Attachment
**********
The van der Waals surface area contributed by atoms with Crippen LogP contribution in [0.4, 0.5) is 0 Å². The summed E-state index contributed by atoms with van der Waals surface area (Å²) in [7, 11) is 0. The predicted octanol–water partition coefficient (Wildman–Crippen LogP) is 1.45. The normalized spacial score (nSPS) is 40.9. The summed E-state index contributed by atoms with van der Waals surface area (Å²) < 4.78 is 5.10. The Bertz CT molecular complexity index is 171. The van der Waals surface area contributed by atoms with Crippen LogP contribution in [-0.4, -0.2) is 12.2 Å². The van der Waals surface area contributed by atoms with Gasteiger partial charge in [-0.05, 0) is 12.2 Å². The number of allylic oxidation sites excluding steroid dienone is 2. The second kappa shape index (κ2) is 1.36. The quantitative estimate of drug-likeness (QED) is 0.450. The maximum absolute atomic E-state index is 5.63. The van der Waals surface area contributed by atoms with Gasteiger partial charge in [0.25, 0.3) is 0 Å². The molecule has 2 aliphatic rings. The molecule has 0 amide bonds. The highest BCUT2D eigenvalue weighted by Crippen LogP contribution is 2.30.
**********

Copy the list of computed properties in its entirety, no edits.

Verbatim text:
The van der Waals surface area contributed by atoms with Crippen LogP contribution in [0.4, 0.5) is 0 Å². The summed E-state index contributed by atoms with van der Waals surface area (Å²) in [7, 11) is 0. The predicted octanol–water partition coefficient (Wildman–Crippen LogP) is 1.45. The normalized spacial score (nSPS) is 40.9. The summed E-state index contributed by atoms with van der Waals surface area (Å²) < 4.78 is 5.10. The Bertz CT molecular complexity index is 171. The van der Waals surface area contributed by atoms with Crippen LogP contribution in [-0.4, -0.2) is 12.2 Å². The van der Waals surface area contributed by atoms with Gasteiger partial charge in [-0.05, 0) is 12.2 Å². The number of allylic oxidation sites excluding steroid dienone is 2. The second kappa shape index (κ2) is 1.36. The quantitative estimate of drug-likeness (QED) is 0.450. The maximum absolute atomic E-state index is 5.63. The van der Waals surface area contributed by atoms with Gasteiger partial charge in [0.25, 0.3) is 0 Å². The molecule has 2 aliphatic rings. The molecule has 0 amide bonds. The highest BCUT2D eigenvalue weighted by Crippen LogP contribution is 2.30.